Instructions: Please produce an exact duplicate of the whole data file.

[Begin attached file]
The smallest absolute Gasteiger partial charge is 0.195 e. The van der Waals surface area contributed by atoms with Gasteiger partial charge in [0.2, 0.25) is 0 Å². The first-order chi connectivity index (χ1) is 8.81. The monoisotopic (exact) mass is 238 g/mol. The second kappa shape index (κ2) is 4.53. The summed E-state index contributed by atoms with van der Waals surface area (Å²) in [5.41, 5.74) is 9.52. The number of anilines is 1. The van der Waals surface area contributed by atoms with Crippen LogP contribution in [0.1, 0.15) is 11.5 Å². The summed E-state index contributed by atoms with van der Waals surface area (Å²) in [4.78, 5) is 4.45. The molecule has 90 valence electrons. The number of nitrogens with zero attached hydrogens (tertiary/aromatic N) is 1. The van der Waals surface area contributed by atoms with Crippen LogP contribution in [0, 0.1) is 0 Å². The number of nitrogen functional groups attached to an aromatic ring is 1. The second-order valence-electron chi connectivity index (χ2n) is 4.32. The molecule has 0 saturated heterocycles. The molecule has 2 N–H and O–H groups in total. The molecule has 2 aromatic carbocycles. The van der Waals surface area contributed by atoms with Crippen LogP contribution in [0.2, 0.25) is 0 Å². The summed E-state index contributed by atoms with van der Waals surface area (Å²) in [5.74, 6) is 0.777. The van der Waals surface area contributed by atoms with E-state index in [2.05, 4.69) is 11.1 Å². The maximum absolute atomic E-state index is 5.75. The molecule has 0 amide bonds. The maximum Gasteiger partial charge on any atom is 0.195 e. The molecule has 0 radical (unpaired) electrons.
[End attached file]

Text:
The smallest absolute Gasteiger partial charge is 0.195 e. The van der Waals surface area contributed by atoms with Gasteiger partial charge in [0.2, 0.25) is 0 Å². The first-order chi connectivity index (χ1) is 8.81. The monoisotopic (exact) mass is 238 g/mol. The second kappa shape index (κ2) is 4.53. The summed E-state index contributed by atoms with van der Waals surface area (Å²) in [5.41, 5.74) is 9.52. The number of anilines is 1. The van der Waals surface area contributed by atoms with Crippen LogP contribution in [0.1, 0.15) is 11.5 Å². The summed E-state index contributed by atoms with van der Waals surface area (Å²) in [4.78, 5) is 4.45. The molecule has 90 valence electrons. The number of nitrogens with zero attached hydrogens (tertiary/aromatic N) is 1. The van der Waals surface area contributed by atoms with Crippen LogP contribution in [0, 0.1) is 0 Å². The number of nitrogen functional groups attached to an aromatic ring is 1. The second-order valence-electron chi connectivity index (χ2n) is 4.32. The molecule has 0 saturated heterocycles. The molecule has 2 N–H and O–H groups in total. The molecule has 2 aromatic carbocycles. The van der Waals surface area contributed by atoms with Crippen LogP contribution in [0.2, 0.25) is 0 Å². The summed E-state index contributed by atoms with van der Waals surface area (Å²) in [5.74, 6) is 0.777. The van der Waals surface area contributed by atoms with E-state index in [2.05, 4.69) is 11.1 Å². The maximum absolute atomic E-state index is 5.75. The molecule has 0 amide bonds. The maximum Gasteiger partial charge on any atom is 0.195 e. The molecule has 0 radical (unpaired) electrons.